The Species

Helmeted Hornbill © Bjorn Olesen

 

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There is a staggering variety of life nestled among the branches and undergrowth of tropical forests across Asia and the Western Pacific. Stunning and bizarre birds rub shoulders with intriguing reptiles and amphibians, and an astoundingly diverse array of insects.

These forests are biodiversity hotspots of global importance, home to numerous globally-recognised Key Biodiversity Areas (KBAs). Conserving these forests will not only clean our air and water, retain our soil and offset climate change. It will preserve countless species vital for the world’s variety of life to continue.

Here are just a few examples of the fascinating species that will benefit from this project’s work:

 

Helmeted Hornbill

Of the ten species of hornbills found in Malaysia, the Helmeted Hornbill Rhinoplax vigil is the largest (over 1 metre in length), and rightfully the most spectacular. This massive hornbill dwells in the tropical lowland and hill rainforests of Malaysia, Indonesia and Thailand, a habitat that is declining fast across the region due to large-scale logging. These Critically Endangered birds are further threatened by uncontrolled hunting for their casques (the “helmets” mentioned in their name). It is estimated than many thousands are poached every year to supply casques for the illegal trade in hornbill ivory in other parts of Asia.

 

Philippine Eagle

Regarded by many as the largest bird of prey in the world, the Philippine Eagle Pithecophaga jefferyi is also one of the world’s most threatened species. There are as few as 500 individuals left in the wild, mostly in the mountains of Mindanao and Luzon, especially the Sierra Madre mountains (where our key project landscape Mount Irid-Angelo is located). The Philippine Eagle is currently considered Critically Endangered, and remains threatened by habitat loss due to deforestation and illegal hunting.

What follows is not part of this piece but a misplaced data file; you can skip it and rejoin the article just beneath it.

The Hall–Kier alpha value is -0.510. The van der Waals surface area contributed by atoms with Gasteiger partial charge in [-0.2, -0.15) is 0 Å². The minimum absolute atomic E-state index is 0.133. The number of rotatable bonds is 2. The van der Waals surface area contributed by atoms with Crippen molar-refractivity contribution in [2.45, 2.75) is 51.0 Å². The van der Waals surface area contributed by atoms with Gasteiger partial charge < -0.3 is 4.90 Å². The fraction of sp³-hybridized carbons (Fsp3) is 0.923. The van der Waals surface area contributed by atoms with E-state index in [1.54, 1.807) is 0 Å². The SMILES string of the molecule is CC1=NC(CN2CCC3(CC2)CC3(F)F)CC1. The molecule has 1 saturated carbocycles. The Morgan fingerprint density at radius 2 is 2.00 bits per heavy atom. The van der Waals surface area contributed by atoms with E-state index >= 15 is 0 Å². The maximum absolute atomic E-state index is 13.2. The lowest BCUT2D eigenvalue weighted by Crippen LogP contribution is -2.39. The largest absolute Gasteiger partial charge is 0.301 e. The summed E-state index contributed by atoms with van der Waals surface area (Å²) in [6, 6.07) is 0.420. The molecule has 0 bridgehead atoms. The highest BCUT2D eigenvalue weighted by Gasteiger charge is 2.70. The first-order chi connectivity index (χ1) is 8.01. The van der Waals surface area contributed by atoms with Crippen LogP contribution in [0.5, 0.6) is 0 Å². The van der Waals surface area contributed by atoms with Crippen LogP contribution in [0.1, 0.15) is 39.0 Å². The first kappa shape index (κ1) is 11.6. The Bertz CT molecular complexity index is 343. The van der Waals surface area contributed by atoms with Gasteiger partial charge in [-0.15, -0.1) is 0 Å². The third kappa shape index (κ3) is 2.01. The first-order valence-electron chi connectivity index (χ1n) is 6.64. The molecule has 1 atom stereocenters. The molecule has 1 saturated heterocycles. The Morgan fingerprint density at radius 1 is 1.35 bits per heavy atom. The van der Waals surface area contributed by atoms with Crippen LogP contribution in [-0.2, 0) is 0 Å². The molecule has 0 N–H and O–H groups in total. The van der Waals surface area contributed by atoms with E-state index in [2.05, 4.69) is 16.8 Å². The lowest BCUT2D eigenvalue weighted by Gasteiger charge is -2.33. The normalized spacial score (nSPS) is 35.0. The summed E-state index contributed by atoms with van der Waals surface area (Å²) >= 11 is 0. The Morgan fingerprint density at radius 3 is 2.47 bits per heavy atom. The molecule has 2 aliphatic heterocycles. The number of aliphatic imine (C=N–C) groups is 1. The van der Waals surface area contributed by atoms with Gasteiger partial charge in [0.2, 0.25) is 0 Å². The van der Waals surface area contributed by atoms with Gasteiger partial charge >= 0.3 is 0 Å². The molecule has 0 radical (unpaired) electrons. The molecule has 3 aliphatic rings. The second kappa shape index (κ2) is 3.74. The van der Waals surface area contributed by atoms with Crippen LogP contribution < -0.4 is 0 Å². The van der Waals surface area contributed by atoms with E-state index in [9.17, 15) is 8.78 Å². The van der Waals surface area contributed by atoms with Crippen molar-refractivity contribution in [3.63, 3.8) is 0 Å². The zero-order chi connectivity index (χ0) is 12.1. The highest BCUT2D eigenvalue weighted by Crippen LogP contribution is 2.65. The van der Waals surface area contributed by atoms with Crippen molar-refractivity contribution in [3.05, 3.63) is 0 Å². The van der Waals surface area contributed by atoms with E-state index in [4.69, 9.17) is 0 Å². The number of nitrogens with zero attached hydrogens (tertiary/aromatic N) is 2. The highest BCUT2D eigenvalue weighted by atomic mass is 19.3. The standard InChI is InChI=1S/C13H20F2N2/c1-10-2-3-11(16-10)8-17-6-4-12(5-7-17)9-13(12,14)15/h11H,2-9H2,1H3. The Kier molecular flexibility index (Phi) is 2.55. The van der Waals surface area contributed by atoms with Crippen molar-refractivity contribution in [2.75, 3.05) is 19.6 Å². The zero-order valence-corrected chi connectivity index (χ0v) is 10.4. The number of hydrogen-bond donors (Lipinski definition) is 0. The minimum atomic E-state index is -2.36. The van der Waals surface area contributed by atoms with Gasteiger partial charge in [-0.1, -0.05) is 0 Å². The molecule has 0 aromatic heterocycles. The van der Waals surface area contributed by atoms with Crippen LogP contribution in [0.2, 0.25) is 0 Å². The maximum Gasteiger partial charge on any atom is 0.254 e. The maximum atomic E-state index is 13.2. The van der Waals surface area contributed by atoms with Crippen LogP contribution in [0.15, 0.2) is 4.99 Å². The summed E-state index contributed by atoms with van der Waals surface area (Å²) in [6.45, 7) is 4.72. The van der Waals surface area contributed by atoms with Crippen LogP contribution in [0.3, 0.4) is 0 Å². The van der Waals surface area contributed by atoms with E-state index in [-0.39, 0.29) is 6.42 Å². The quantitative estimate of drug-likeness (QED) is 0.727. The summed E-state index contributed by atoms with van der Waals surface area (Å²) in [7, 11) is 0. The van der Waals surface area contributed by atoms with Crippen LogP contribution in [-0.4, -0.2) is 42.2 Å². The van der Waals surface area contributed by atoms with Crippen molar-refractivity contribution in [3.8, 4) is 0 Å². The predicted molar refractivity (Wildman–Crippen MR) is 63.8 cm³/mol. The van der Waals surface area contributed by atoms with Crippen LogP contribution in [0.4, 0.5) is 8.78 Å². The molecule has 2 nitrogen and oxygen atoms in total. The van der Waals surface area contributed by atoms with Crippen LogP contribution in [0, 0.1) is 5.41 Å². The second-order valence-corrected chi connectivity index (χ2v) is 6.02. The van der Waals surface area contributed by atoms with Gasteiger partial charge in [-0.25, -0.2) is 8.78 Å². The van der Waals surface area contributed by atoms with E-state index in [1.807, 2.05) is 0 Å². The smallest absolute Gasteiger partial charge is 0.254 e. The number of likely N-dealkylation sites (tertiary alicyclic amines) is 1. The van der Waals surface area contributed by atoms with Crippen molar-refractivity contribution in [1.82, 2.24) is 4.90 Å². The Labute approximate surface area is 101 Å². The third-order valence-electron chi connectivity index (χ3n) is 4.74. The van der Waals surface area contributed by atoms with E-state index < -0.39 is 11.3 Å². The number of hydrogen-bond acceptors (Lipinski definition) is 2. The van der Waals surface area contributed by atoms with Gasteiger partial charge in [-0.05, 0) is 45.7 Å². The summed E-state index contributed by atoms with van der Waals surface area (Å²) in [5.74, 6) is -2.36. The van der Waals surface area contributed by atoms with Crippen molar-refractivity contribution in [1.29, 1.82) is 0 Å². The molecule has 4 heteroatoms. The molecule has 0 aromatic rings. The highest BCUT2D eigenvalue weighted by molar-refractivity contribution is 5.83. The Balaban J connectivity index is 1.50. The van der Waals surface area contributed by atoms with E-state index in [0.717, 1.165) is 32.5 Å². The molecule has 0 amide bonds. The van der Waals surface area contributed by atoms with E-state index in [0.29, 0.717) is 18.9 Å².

Philippine Eagle © J. Kahil Panopio / Haribon Foundation

 

Yellow-crested Cockatoo

Formerly a widespread species across Indonesia’s Wallacea region, the Yellow-crested Cockatoo Cacatua sulphurea has suffered catastrophic declines in recent years due to large scale poaching for the pet bird trade. Yellow-crested Cockatoos are now virtually extinct across much of Sulawesi and adjoining islands. The last remaining populations now occur in the Lesser Sundas, particularly in Timor, Flores and a few other small islands. BirdLife International lists the species as Critically Endangered, in view of its rapid decline and small global population.

Yellow-crested Cockatoo © Tri Susanti / Burung Indonesia

 

Golden-mantled Tree Kangaroo

Tree Kangaroos are perhaps the most iconic mammal species on the tropical island of New Guinea, whose fauna of large vertebrates is dominated by birds. Occurring in two widely separated populations in the Foja and Torricelli mountains, the smart-looking Golden-mantled Tree Kangaroo Dendrolagus pulcherrimus has suffered a major decline due to subsistence hunting, and is now listed as Critically Endangered. The species is particularly vulnerable to hunting pressures due to its tiny distribution and very small populations.

Golden-mantled Tree Kangaroo © Matt West / Tenkile Conservation Alliance

Sadly, people are the principal cause all of these species’ declines – but they can also be part of the solution. By encouraging public pride in their local wildlife, species like these can be used as a flagship for the whole community to rally round. Conserving these charming species will also save a whole host of less charismatic – but no less vital – organisms that share their habitat.

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